Once again the convoy made its way to the next house ‘Annes Grove’ which was built in the early eighteenth century. In 1900 Richard Grove Annesley (1879-1966) inherited the property and developed the renowned Robinsonian gardens. After his death in 1966, the task of maintaining the gardens fell upon his son, the late E. P. Grove Annesley, and they are now being conserved by his grandson, Patrick Grove Annesley. The ‘Woodward’ gate lodge has been restored by the Irish Landmark Trust. With such a big group we were divided into two with one group led by Jane Annesley and the other by her husband Patrick Annesley. The interior of the house is quite intimate and not what one would expect but at least it makes it more manageable. The house has been re-roofed recently and so hopefully preserves it for future generations to come. The porch a later addition to the house was erected sometime in the late nineteenth century and the steps were brought from Ballywalter House having been burnt in the troubles. Of course the ‘piece de resistance’ is the garden developed in the early twentieth century. ‘There are few gardens anywhere in Ireland where rare trees and shrubs are grown so successfully and in such a harmonious setting as the beautiful Robinsonian gardens of Annes Grove. Set on a sloping site around an elegant early eighteenth-century house overlooking the River Awbeg, the thirty acre garden is filled with thousands of thriving plants in a layout that merges unobtrusively into the landscape. In front of the house stretches a parkland with some fine trees; nearby is a walled garden with herbaceous borders, yew walk, rock garden and water garden; beyond is an extensive woodland garden noted for its rhododendrons; and down below in a wooded limestone gorge is a lovely river garden with an island, stony rapids, rustic bridges and a lush tapestry of green foliage’. (Terence Reeves-Smith Irish Gardens © 1994). Having enjoyed the house and garden we converged on a converted barn to enjoy some refreshments, the storm clouds were gathering and despite a few drops of rain the tour successfully concluded before the deluge began.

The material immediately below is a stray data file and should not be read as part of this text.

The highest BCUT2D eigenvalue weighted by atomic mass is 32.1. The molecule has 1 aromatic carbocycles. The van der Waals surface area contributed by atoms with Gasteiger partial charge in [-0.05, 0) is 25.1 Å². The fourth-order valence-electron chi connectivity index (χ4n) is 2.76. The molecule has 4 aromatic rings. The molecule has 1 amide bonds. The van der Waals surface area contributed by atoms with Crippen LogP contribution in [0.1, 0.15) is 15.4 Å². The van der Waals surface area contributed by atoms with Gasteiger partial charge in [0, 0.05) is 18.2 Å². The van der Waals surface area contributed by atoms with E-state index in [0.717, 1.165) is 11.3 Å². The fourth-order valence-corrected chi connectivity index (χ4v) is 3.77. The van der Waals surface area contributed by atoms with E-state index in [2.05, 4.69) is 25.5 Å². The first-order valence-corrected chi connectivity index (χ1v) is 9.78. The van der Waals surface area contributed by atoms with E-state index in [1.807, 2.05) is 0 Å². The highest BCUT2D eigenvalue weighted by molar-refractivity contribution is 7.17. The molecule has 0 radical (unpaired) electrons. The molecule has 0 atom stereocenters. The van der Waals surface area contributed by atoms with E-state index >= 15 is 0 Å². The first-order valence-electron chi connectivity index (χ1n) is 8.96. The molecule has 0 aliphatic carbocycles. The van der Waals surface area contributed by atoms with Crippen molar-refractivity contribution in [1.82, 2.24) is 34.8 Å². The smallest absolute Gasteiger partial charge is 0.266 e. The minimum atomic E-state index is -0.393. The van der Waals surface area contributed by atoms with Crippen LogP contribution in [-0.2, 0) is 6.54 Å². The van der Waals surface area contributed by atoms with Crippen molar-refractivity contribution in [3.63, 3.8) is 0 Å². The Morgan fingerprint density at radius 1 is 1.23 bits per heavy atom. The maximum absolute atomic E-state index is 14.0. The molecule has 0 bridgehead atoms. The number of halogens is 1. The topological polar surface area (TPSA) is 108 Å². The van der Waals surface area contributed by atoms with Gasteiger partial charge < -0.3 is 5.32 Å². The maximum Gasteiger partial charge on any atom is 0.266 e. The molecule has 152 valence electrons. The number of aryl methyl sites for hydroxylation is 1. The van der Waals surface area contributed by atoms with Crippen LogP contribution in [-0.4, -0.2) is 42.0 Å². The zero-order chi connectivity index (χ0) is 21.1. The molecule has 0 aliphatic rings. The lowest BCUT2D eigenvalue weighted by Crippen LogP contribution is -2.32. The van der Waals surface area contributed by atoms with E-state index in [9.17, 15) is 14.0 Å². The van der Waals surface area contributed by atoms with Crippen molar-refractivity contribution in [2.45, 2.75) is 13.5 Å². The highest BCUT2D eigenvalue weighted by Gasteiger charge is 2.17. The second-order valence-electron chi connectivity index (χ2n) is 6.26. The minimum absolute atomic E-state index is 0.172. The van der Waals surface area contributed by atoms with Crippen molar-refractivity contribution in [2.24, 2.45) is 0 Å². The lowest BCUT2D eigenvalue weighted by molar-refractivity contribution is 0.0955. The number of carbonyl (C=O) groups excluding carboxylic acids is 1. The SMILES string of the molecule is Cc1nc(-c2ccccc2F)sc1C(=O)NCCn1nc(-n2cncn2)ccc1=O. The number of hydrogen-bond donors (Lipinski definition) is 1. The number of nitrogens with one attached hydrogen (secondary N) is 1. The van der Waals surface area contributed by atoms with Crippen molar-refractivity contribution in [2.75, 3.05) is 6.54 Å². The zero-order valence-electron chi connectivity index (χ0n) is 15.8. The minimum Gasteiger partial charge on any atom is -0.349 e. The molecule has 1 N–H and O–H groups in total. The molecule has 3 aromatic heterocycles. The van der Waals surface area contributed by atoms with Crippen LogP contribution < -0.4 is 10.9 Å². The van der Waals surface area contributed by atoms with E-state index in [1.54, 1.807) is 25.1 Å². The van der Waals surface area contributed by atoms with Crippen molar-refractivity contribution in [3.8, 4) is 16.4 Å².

We extend our thanks to Geraldine O’Riordan for organising this enjoyable event and to our speakers and photographers.

Thursday, July 1, 2010

Cork Chapter visit to Clonmel

Cork Chapter visit to Marlfield House, Newtown Anner and Gurteen Castle
Members gathered on 19th June at Marlfield House where we were given a tour of the house and grounds and were welcomed by Denis English. The house was built in the late 18th century. It was burnt in the troubles and was subsequently rebuilt. The house has a superb Turner Conservatory.
Our next visit was to Newtown Anner. Nigel and Tessa Cathcart were so welcoming and enthusiastic about their estate. They gave us a tour of the house and grounds and introduced us to Michael, the gardener. The house is currently under restoration and is wonderfully atmospheric. The ‘Lady Osborne’ temple has been restored and the Cathcart’s hope to clear the lake in front of it. We admired the vast stable block with its recently renovated sash windows as well as the train tracks running through the yard which were used to transport wood to the house. The walled garden is extensive and a section of wall that had collapsed has also been wonderfully restored as has one of the old greenhouses and a lodge.
Following lunch at Befani’s in Clonmel, the group headed to Gurteen Le Poer Castle where we were warmly welcomed by Gottfried Helnwein and his family. It is incredible how light the castle is inside and absolutely perfect for Gottfriend’s stunning artworks which adorn many of the walls.
A combination of fascinating houses and stunning weather was a recipe for a wonderful trip.
Thanks to Kevin Hurley for organising this event.

Cork Chapter Visit to Castletownsend

The weather was stunning - warm sunshine and blue skies - yet it was only one aspect of a day that was perfect in so many ways! Cork Chapter members gathered at Shana Court, formerly the Custom House, in Castletownshend on Saturday 22nd May. There a warm welcome was received from the Orfeurs, who also provided refreshments. Tours of this fine 1745 house revealed many interesting features, particularly the Armada chairs.